The Joy Luck Club

The Joy Luck Club

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On a train in China, June feels that her mother was right: she is becoming Chinese, even though she never thought there was anything Chinese about her. June is going with her father to visit his aunt, who he hasn't seen since he was ten. Then, in Shanghai, June will meet her mother's other daughters. When a letter from them had finally come, Suyuan was already dead--a blood vessel had burst in her brain. At first, Lindo and the others wrote a letter telling the other sisters that Suyuan was coming. Then June convinced Lindo that this was cruel, so Lindo wrote another letter telling them Suyuan was dead. In the crowded streets of China, June feels like a foreigner. She is tall--her mother always told her that she might have gotten this from her mother's father, but they would never know, because everyone in the family was dead. Everyone died when a bomb fell during the war. Suddenly June's father's aunt comes out of the crowd. She recognizes him from a photograph he sent. June meets the rest of the family, having trouble remembering any words in Cantonese. They all go to a hotel, which June assumes must be very expensive but turns out to be cheap. The relatives are thrilled by how fancy it all is. They want to eat hamburgers in the hotel room. In the shower, June wonders how much of her mother stayed with those other daughters. Was she always thinking about them? Did she wish June was them? Later, June listens while her father talks with his aunt. He says that he never knew Suyuan was looking for her daughters her whole life. Her father tells her that her name, Jing-mei, means, "little sister, the essence of the others." June asks for the whole story of how her mother lost her other daughters. Her father tells her that though her mother hoped to trade her valuables for a ride to Chungking to meet her husband, no one was accepting rides. After walking for a long time, Suyuan realized she could not go on carrying the babies, so she left them by the side of the road and wrote a note, saying that if they were delivered to a certain address, the deliverer would be rewarded greatly. She got very sick with dysentery, and Canning met her in a hospital. She said to him, "Look at this face.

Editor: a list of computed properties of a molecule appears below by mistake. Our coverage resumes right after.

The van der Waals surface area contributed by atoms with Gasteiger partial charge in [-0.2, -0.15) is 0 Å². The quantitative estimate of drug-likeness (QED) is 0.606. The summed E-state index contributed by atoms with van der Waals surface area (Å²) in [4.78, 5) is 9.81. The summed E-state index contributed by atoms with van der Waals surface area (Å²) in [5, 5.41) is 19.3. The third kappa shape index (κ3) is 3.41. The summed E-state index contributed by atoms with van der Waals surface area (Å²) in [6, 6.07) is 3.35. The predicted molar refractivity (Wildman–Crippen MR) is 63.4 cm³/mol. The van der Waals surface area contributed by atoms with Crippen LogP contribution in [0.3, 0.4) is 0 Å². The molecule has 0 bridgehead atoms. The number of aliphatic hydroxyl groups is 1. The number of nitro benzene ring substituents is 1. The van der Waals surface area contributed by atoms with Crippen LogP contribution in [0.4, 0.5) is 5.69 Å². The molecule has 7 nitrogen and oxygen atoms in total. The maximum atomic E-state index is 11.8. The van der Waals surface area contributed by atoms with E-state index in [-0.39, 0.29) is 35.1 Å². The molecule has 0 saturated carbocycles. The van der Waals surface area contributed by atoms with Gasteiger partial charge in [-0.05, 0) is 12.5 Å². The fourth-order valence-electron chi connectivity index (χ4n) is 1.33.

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Do you see my foolish hope?" Chapter 16, pg. 283 The babies, it turned out, were rescued by a pious couple who lived in a secret cave near Kweilin. Several years later, when the husband died, the wife told the girls about their real mother, and began searching for her. Meanwhile, Suyuan and Canning traveled around China, searching as well. Finally they went to America, and Canning thought Suyuan had finally left the memory of her daughters behind. Years later, when Suyuan began to say that they had to go back to China before it was too late, he thought she meant she just wanted to visit, so he told her it was too late already. He thinks the idea that her daughters might have been dead killed Suyuan. Meanwhile, one of Suyuan's school friends recognized the grown-up sisters while shopping.

When June leaves her father's family at the airport, she thinks about good-byes, permanent and temporary. Hours later in Shanghai, June gets off the plane in a trance, without even knowing how she is moving. She sees a double image of her mother, then realizes she is seeing the twin daughters. "And now I also see what part of me is Chinese. It is so obvious. It is my family. It is in our blood." Chapter 16, pg. 288 Looking again, June thinks that they do not look like her mother--and yet, in some way, they do. The women hug and cry, feeling their mother's presence. They take a Polaroid photograph and, watching it develop, see that together, they all look like Suyuan.
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